Saturday, December 4

Protesters deliver anti-blockade messages and vaccines to the government


Angry visitors arrived today at the door of democracy in the capital, with thousands of protesters marching towards Parliament for various reasons related to Covid-19.

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Protesters at their rally in front of Parliament.
Photo: RNZ / Emma Hatton

His motives were unclear; some angry with the closures, vaccines and vaccination mandates.

They came in calling themselves freedom fighters and made sure the decision makers on the inside heard them.

Touring the city, they hurled insults at the media and the police, demanding an end to the Covid-19 restrictions.

Thousands of people march through downtown Wellington for a protest against the shutdown and vaccination.

Thousands of people march through downtown Wellington for a protest against the shutdown and vaccination.
Photo: RNZ / Sam Rillstone

Tennis balls and water were thrown at the media and the police, and the protesters carried flags and posters with a series of angry messages against the lockdown, vaccination, the media and the government.

It began in the Civic Square where a mask was barely seen and social distancing was non-existent.

A woman over a loudspeaker asked people to stay in their bubbles, just before the march started down the road to Parliament.

Led by motorcycles, the sea of ​​protesters rushed down the road where people on the street stopped to watch the commotion and some others were trapped in their vehicles with the roads blocked.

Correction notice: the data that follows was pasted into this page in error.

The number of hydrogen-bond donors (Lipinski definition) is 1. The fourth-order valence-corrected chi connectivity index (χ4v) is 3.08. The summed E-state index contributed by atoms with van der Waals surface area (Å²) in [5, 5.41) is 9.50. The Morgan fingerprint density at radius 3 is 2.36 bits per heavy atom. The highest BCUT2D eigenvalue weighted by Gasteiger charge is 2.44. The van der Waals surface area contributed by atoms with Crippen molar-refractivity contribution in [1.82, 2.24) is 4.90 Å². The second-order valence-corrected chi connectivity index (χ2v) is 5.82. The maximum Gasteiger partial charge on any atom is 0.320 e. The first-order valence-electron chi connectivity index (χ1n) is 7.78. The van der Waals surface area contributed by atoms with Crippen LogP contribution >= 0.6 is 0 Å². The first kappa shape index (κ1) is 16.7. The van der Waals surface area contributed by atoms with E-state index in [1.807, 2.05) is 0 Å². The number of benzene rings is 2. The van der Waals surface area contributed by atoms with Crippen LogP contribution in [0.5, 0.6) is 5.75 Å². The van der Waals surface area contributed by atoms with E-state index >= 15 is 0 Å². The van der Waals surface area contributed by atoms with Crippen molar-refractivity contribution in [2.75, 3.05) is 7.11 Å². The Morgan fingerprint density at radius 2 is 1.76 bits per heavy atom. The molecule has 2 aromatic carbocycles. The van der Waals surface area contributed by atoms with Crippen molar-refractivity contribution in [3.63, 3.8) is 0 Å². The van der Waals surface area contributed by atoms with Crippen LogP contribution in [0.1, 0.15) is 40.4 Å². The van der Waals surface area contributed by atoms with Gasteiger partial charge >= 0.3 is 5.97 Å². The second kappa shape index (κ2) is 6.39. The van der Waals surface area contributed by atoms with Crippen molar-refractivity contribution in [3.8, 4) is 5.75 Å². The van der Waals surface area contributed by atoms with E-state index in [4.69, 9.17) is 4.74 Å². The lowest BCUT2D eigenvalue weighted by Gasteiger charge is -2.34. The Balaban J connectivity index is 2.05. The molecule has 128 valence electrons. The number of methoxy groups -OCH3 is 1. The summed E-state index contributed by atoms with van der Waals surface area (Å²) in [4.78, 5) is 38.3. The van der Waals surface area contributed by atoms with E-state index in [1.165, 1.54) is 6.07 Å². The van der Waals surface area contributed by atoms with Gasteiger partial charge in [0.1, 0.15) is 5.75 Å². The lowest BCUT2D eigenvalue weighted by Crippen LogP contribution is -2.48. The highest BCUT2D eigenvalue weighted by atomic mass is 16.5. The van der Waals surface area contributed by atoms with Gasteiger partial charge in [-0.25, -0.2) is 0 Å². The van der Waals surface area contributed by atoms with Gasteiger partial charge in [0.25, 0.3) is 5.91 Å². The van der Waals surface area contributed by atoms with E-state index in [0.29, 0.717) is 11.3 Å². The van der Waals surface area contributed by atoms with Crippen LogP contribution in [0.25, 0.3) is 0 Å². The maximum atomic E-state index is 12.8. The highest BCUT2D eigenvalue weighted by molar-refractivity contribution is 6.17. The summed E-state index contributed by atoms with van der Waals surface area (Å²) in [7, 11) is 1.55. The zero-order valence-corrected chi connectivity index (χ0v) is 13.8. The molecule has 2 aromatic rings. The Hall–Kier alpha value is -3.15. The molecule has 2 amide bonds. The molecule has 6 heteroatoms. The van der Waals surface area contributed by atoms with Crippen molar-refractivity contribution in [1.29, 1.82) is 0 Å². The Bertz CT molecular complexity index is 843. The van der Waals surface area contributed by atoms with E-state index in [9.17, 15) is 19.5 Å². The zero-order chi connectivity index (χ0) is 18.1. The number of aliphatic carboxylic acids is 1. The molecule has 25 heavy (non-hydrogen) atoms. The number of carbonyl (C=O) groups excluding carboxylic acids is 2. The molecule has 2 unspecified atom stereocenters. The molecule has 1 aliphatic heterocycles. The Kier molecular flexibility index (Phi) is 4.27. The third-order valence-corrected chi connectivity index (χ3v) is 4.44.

One man told RNZ he was unimpressed and “a little upset” while waiting in his truck.

“I have to go make my deliveries … he’s holding me up.”

In Parliament, security was reinforced with the crowds held back from the buildings: some protesters tried to jump over the railings.

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Photo: Marco RNZ / Kirsty

House Speaker Trevor Mallard said security has never been tighter in his more than 30 years at the site.

Music blasting out on the lawn, chosen thematically, including that of Michael Jackson.They don’t care about us’, and Eminem and Rihanna ‘Love the way you lie’.

Voices behind pointed fingers were shouting at the building that housed decision-makers, and the crowd gathered in support of the protesters speaking into the microphone.

They claimed a number of things like being segregated and that the government “trampled on the rights of New Zealanders.”

Those RNZs spoke of advocated disinformation; it was clear that they were angry and protesting for a variety of reasons.

They mentioned false information about vaccines, but they also wanted New Zealand to live with the virus and not worry about the risks.

One man said he was not afraid of Covid-19.

“When I have Covid, I will not go to the hospital because I am too fit,” he said.

He cited a “great source” who reported his views, but did not tell RNZ what it was about.

Other people were upset about losing their jobs because they wouldn’t get vaccinated.

Others just want to be back with family in Auckland.

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The rally ended with a haka.
Photo: RNZ / Emma Hatton

Inside Parliament, Prime Minister Jacinda Ardern could hear it all.

He said the protesters’ views were not representative of most of New Zealand, whom he thanked for doing their part in the country’s effort to combat Covid-19.

“More than 89 percent of eligible New Zealanders have had their first dose of the Pfizer vaccine, and I think they know and appreciate that we are on the way to being able to open up more, to have a little more of that – normalcy back.

“Yes, it has been a difficult journey, but I think you can see that what we have done has been on behalf of everyone,” he said.

Police made no arrests, but follow-up actions will be considered in the coming days.

Police said the protest was “largely peaceful.”

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Police are standing firm against the protest they described as “largely peaceful.”
Photo: RNZ / Emma Hatton


www.rnz.co.nz

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